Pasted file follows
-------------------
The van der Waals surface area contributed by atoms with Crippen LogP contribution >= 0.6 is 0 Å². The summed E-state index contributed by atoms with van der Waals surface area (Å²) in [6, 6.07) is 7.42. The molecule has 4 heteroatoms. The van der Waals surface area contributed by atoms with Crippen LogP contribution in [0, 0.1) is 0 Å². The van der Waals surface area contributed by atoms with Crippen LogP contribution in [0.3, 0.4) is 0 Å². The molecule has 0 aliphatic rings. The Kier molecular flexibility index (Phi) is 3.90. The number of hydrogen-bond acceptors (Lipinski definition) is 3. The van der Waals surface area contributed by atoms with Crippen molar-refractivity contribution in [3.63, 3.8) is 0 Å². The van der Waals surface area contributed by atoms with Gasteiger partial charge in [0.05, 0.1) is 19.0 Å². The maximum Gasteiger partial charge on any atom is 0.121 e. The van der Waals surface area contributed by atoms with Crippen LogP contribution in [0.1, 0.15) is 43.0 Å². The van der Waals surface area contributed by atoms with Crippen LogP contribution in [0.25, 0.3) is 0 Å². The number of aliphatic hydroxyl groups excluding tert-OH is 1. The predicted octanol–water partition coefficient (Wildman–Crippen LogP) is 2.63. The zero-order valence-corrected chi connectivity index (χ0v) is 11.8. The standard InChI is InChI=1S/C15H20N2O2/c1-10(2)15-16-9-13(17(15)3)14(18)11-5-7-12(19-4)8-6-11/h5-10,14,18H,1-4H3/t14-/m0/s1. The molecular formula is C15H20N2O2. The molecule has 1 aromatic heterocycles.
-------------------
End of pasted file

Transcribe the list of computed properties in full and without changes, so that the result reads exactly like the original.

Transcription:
The van der Waals surface area contributed by atoms with Crippen LogP contribution >= 0.6 is 0 Å². The summed E-state index contributed by atoms with van der Waals surface area (Å²) in [6, 6.07) is 7.42. The molecule has 4 heteroatoms. The van der Waals surface area contributed by atoms with Crippen LogP contribution in [0, 0.1) is 0 Å². The van der Waals surface area contributed by atoms with Crippen LogP contribution in [0.3, 0.4) is 0 Å². The molecule has 0 aliphatic rings. The Kier molecular flexibility index (Phi) is 3.90. The number of hydrogen-bond acceptors (Lipinski definition) is 3. The van der Waals surface area contributed by atoms with Crippen molar-refractivity contribution in [3.63, 3.8) is 0 Å². The van der Waals surface area contributed by atoms with Gasteiger partial charge in [0.05, 0.1) is 19.0 Å². The maximum Gasteiger partial charge on any atom is 0.121 e. The van der Waals surface area contributed by atoms with Crippen LogP contribution in [0.1, 0.15) is 43.0 Å². The van der Waals surface area contributed by atoms with Crippen LogP contribution in [0.25, 0.3) is 0 Å². The number of aliphatic hydroxyl groups excluding tert-OH is 1. The predicted octanol–water partition coefficient (Wildman–Crippen LogP) is 2.63. The zero-order valence-corrected chi connectivity index (χ0v) is 11.8. The standard InChI is InChI=1S/C15H20N2O2/c1-10(2)15-16-9-13(17(15)3)14(18)11-5-7-12(19-4)8-6-11/h5-10,14,18H,1-4H3/t14-/m0/s1. The molecular formula is C15H20N2O2. The molecule has 1 aromatic heterocycles.